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UT printed electronics has build-up research
UT printed electronics has build-up research
Nicolas Mokhoff
1/10/2011 10:41 AM EST
 
MANHASSET, NY -- The University of Texas at El Paso wants to become a center for research in printing electronics using a bottom-up additive approach.
 
The center is being funded by the Texas Emerging Technology Fund, Lockheed Martin and the University of Texas System for an initial total $9 million.
 
One part of that funding--in investment of $3 million by the state through the Texas Emerging Technology Fund--is to create integrated 3-D systems technologies through the Structural and Printed Emerging Technologies (SPEC) Center in the UTEP College of Engineering.
 
For its part, Lockheed Martin Aeronautics will contribute $3 million toward five-year operating costs of the new center, and The University of Texas System has pledged $3 million in construction and equipment to launch the state-of-the-art advanced printed electronics research facility.
 
The SPEC Center will use additive manufacturing equipment and research resources from the college¡¯s W.M. Keck Center for 3-D Innovation to create a 3-D model and mold by precisely building up layers of material.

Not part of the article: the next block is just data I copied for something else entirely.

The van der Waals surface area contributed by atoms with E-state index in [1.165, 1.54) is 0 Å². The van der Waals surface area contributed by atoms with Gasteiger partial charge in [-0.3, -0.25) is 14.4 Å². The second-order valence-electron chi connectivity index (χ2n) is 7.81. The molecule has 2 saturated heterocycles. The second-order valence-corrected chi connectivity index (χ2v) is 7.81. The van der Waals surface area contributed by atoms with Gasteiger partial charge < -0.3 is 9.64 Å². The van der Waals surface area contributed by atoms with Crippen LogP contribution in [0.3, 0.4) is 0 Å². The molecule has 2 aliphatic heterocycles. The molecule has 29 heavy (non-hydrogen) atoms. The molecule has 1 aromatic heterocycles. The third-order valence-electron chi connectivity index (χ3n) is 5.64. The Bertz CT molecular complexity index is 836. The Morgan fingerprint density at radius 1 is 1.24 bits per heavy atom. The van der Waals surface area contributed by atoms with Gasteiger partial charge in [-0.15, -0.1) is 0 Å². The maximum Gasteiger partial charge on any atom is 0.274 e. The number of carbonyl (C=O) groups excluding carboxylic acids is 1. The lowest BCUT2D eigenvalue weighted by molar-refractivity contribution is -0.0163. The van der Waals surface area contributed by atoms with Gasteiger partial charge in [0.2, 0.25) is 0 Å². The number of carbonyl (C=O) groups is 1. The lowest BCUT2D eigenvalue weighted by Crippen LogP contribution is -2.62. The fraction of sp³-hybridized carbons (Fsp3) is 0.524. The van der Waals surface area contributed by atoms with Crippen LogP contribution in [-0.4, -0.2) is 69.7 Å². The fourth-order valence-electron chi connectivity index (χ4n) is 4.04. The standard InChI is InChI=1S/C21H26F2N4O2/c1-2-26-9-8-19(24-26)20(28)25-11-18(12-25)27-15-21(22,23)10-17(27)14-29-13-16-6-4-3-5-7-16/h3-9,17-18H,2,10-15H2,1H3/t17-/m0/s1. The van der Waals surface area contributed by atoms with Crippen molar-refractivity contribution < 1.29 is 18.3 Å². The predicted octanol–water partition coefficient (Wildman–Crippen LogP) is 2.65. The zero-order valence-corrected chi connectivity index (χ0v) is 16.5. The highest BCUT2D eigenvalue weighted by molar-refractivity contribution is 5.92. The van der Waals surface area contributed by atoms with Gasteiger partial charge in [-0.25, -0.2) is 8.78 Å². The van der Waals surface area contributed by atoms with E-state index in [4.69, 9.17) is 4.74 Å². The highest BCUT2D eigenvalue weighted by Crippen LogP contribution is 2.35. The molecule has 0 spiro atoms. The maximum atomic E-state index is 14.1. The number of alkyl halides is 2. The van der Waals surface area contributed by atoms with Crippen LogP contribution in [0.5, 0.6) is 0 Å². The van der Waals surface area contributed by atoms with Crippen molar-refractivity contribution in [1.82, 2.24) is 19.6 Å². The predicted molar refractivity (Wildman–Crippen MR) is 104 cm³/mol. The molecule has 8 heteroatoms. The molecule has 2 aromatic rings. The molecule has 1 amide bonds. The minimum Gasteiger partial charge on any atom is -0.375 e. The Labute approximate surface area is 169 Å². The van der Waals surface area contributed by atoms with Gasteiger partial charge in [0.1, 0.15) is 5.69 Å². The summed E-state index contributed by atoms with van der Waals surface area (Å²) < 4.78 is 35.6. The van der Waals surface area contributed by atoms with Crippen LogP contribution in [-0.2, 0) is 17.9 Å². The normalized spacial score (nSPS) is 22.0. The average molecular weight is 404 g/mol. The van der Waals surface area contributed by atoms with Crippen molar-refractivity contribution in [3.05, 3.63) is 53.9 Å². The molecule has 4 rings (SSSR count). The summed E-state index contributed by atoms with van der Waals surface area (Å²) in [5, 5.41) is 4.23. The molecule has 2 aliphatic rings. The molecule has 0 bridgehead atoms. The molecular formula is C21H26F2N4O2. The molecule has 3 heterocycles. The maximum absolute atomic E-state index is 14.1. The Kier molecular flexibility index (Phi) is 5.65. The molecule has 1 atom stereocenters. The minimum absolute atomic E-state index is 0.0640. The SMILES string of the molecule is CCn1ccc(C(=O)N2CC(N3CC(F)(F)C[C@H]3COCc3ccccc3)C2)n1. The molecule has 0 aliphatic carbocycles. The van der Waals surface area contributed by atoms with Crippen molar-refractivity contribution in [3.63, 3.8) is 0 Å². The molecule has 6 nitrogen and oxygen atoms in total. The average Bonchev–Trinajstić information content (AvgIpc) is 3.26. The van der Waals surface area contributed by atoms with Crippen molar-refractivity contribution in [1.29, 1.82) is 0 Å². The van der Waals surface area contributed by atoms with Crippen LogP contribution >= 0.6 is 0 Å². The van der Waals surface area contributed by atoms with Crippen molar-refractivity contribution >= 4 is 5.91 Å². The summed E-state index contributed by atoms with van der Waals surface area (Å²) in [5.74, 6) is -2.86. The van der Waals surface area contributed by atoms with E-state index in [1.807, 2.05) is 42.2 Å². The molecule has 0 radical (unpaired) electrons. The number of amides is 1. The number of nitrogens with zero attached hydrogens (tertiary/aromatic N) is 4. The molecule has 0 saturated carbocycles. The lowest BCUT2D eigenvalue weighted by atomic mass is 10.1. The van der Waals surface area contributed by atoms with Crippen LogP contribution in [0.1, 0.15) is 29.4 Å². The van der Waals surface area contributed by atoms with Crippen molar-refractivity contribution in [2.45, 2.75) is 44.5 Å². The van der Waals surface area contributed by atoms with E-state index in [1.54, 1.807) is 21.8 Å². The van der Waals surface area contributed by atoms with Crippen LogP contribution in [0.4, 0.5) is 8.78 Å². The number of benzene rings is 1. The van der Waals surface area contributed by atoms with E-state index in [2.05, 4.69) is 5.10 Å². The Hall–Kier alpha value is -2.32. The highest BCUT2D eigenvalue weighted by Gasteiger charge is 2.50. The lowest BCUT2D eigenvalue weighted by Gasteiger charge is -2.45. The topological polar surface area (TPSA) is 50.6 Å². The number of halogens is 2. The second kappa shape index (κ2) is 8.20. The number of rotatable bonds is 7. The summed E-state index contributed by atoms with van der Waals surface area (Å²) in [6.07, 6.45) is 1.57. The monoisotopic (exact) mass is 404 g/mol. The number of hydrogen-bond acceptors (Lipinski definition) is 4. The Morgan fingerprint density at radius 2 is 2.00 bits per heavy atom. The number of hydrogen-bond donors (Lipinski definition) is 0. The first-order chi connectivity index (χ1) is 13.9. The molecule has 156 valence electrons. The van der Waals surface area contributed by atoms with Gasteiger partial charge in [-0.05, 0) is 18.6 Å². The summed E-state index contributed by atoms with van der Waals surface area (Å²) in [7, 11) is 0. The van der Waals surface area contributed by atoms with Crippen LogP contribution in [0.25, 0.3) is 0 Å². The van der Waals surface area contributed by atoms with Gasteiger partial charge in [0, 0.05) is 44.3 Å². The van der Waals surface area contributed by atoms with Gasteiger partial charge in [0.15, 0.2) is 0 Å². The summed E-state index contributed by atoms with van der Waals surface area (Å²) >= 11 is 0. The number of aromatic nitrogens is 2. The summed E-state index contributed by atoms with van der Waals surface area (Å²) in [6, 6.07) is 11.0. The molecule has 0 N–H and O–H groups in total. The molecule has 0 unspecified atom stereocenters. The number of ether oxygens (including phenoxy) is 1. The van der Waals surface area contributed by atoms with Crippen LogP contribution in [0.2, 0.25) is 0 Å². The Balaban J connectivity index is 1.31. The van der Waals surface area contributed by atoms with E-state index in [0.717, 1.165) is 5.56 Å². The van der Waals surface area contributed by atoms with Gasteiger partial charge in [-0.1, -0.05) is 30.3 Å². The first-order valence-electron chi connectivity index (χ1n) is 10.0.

The SPEC Center will initially focus on printed electronics and will be directed by Kenneth H. Church, a well-known expert in the printed electronics field and whose research interests include lasers, optics, tissue-engineered materials, antenna designs and other novel electronic devices.
 
¡°The SPEC Center will be one of the world¡¯s first brick-and-mortar ¡®foundries¡¯ for printed electronics, a market that is expected to grow into billions of dollars over the next decade,¡± said Church.
 
Church launched a UTEP-based start-up called 3D Monolithix to produce and market 3-D and printed electronics, he said.
 
Industry partner Lockheed Martin Aeronautics anticipates the research to be useful for the company¡¯s aviation, space and homeland security products and services.
 
"Advanced manufacturing technology will be a critical factor in the aircraft and aviation systems of the future,¡± said Frank Cappuccio, executive vice president of Advanced Development Programs, also known as the Skunk Works, at Lockheed Martin Aeronautics.
 
UTEP¡¯s manufacturing-technology facilities have been built up over the past few years and hold besides the W.M. Keck Center for 3-D Innovation, the NanoMaterials Integration Laboratory (NanoMIL), where researchers are integrating nanoscale into electronic devices and components assemblies, and the new Research Institute for Manufacturing and Engineering Systems (RIMES), which produces advanced software tools for best-practice design of complex products and systems, such as those used in the aerospace and defense industries.
 





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